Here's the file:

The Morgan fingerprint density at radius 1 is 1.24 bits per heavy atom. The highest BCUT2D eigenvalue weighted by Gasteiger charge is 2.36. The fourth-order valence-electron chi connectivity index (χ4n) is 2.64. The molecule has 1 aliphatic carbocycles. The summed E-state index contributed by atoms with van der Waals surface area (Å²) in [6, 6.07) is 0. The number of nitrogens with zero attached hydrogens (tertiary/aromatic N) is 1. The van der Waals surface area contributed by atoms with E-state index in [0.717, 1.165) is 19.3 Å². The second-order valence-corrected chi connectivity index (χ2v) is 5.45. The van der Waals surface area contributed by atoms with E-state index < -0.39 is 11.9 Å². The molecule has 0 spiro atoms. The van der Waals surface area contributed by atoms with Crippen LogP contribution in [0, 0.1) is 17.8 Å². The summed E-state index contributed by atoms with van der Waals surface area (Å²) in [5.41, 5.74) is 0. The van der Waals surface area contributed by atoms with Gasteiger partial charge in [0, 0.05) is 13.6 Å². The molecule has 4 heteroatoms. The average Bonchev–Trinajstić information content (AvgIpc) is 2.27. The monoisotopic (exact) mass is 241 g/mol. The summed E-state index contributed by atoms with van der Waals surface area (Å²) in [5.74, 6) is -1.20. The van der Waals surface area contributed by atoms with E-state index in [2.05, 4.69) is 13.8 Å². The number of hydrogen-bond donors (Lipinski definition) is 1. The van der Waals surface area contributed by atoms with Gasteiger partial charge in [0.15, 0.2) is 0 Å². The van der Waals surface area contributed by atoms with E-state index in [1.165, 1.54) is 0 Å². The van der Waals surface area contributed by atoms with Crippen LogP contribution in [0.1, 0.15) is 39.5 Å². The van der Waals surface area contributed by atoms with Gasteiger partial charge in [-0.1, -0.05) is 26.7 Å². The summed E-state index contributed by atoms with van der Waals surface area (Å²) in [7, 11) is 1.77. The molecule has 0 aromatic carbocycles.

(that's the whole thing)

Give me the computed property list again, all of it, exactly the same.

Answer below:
The Morgan fingerprint density at radius 1 is 1.24 bits per heavy atom. The highest BCUT2D eigenvalue weighted by Gasteiger charge is 2.36. The fourth-order valence-electron chi connectivity index (χ4n) is 2.64. The molecule has 1 aliphatic carbocycles. The summed E-state index contributed by atoms with van der Waals surface area (Å²) in [6, 6.07) is 0. The number of nitrogens with zero attached hydrogens (tertiary/aromatic N) is 1. The van der Waals surface area contributed by atoms with E-state index in [0.717, 1.165) is 19.3 Å². The second-order valence-corrected chi connectivity index (χ2v) is 5.45. The van der Waals surface area contributed by atoms with E-state index < -0.39 is 11.9 Å². The molecule has 0 spiro atoms. The van der Waals surface area contributed by atoms with Crippen LogP contribution in [0, 0.1) is 17.8 Å². The summed E-state index contributed by atoms with van der Waals surface area (Å²) in [5.41, 5.74) is 0. The van der Waals surface area contributed by atoms with Gasteiger partial charge in [0, 0.05) is 13.6 Å². The molecule has 4 heteroatoms. The average Bonchev–Trinajstić information content (AvgIpc) is 2.27. The monoisotopic (exact) mass is 241 g/mol. The summed E-state index contributed by atoms with van der Waals surface area (Å²) in [5.74, 6) is -1.20. The van der Waals surface area contributed by atoms with E-state index in [2.05, 4.69) is 13.8 Å². The number of hydrogen-bond donors (Lipinski definition) is 1. The van der Waals surface area contributed by atoms with Gasteiger partial charge in [0.15, 0.2) is 0 Å². The van der Waals surface area contributed by atoms with E-state index in [1.165, 1.54) is 0 Å². The van der Waals surface area contributed by atoms with Crippen LogP contribution in [0.1, 0.15) is 39.5 Å². The van der Waals surface area contributed by atoms with Gasteiger partial charge in [-0.1, -0.05) is 26.7 Å². The summed E-state index contributed by atoms with van der Waals surface area (Å²) in [7, 11) is 1.77. The molecule has 0 aromatic carbocycles.